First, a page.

Infiniti G37 Convertible

V6 and luxury kit are welcome, but hard-top has to be compelling to drive, too

Credit where credit’s due – Infiniti isn’t afraid of a challenge. Launching a premium car brand into a European market dominated by the big German manufacturers is difficult enough at the best of times. Doing it in the midst of economic uncertainty is even harder.
The company’s G37 has a particularly tough fight on its hands, as Mercedes, BMW and Audi all have long-established and well respected models in the prestigious four-seater convertible class. At least the familiarity of cars like the BMW 3 Series and Audi A5 means the Infiniti should appeal to customers who want to stand out from the crowd.
However, rarity aside, the G37’s styling doesn’t make a huge impression. The soft curves look good from some angles yet rather bloated from others. The bulbous rear end – where the car’s folding hard-top is stored – doesn’t help matters, either.
Also, the roof itself is disappointing. It takes 31 seconds to fold down and almost fills the boot when stowed. Plus, there are a few creaks on the move and the fabric-roofed Audi is just as good at blocking out wind and road noise.
In common with many coupe-cabriolet designs, the Infiniti’s A-pillars stretch back over the cabin, making it easy to bang your head when getting in and out. They also contribute to a driving position that feels
a little hemmed-in compared to the Audi’s.
The rest of the cabin is a bit of a mixed bag. Build quality is excellent, but a mismatch of materials, the dated design and limited rear passenger space hand the advantage to the S5.
Up front, there’s the slightest hint of retro Maserati inspiration about the curved dash, traditional clock and shiny wood-effect trim. Yet in complete contrast, the fiddly sat-nav and audio system is a familiar Nissan-sourced item. Plus, some of the plastics just don’t feel or look high-quality enough for a car in this price bracket. In the back, the seats are upright and legroom is limited, so the Audi is a lot more comfortable for adult passengers.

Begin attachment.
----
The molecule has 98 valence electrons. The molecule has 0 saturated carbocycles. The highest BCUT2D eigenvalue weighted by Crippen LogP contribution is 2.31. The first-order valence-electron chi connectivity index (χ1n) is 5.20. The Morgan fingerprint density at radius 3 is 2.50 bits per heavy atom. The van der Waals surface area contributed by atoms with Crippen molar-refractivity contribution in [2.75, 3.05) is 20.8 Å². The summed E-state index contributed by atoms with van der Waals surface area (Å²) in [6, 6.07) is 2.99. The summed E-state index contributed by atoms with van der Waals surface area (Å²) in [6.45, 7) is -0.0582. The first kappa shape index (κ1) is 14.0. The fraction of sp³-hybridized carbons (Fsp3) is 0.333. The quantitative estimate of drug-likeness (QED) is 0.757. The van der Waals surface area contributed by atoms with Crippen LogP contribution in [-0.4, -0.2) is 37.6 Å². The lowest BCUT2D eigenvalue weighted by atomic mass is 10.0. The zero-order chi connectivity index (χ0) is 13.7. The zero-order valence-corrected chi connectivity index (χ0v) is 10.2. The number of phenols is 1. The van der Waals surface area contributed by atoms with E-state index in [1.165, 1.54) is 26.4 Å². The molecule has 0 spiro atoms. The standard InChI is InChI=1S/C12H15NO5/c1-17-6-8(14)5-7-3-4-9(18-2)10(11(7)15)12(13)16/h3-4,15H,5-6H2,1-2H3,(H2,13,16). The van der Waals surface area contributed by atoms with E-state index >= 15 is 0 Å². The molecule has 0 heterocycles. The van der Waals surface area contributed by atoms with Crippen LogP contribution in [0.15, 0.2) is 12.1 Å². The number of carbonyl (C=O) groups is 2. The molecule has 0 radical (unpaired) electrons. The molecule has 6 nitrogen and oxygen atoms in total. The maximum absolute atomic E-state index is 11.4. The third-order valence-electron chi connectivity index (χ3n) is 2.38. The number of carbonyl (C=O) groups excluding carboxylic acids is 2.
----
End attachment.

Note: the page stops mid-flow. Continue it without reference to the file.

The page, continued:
A generous standard equipment list counts in the G37’s favour, though. Unlike in the Audi, heated seats, cruise control and a rear-view camera are all included, as is satellite navigation and a Bose sound system.
The 3.7-litre V6 engine has a bigger capacity than its rival, but as it’s normally aspirated, it lacks the supercharged flexibility of the Audi. Power delivery is fairly flat low down and it becomes strained higher up in the rev range. Compared to the rapid Audi, in-gear response is sluggish, while the seven-speed automatic gearbox is neither as smooth nor as fast at shifting gears as the S5’s dual-clutch set-up.
In corners, the G37 feels like it has a high centre of gravity and there’s lots of body roll. This lateral weight transfer can lift the unloaded rear wheel, compromising traction. There’s noticeably less grip than in the Audi, and while the steering and turn-in is positive, there’s little feedback through the wheel.
The brake pedal feels solid and numb, too, while the ride is unsettled. All of which means the G37 is dynamically outclassed by the Audi. Unfortunately, it also suffers from poor residuals, high emissions and hefty road tax and fuel bills – we only averaged 19.3mpg.
Helpful customer-care programmes, such as free home collection and delivery for servicing, go some way towards making up for the cost of ownership, and its rarity and novelty value will appeal to some. But the Infiniti still faces an uphill struggle.


Chart position: 2WHY: The G37 Convertible is new to Europe, but it’s an established player in the US. With a V6 engine and folding metal hard-top, it aims to make a name for itself here.

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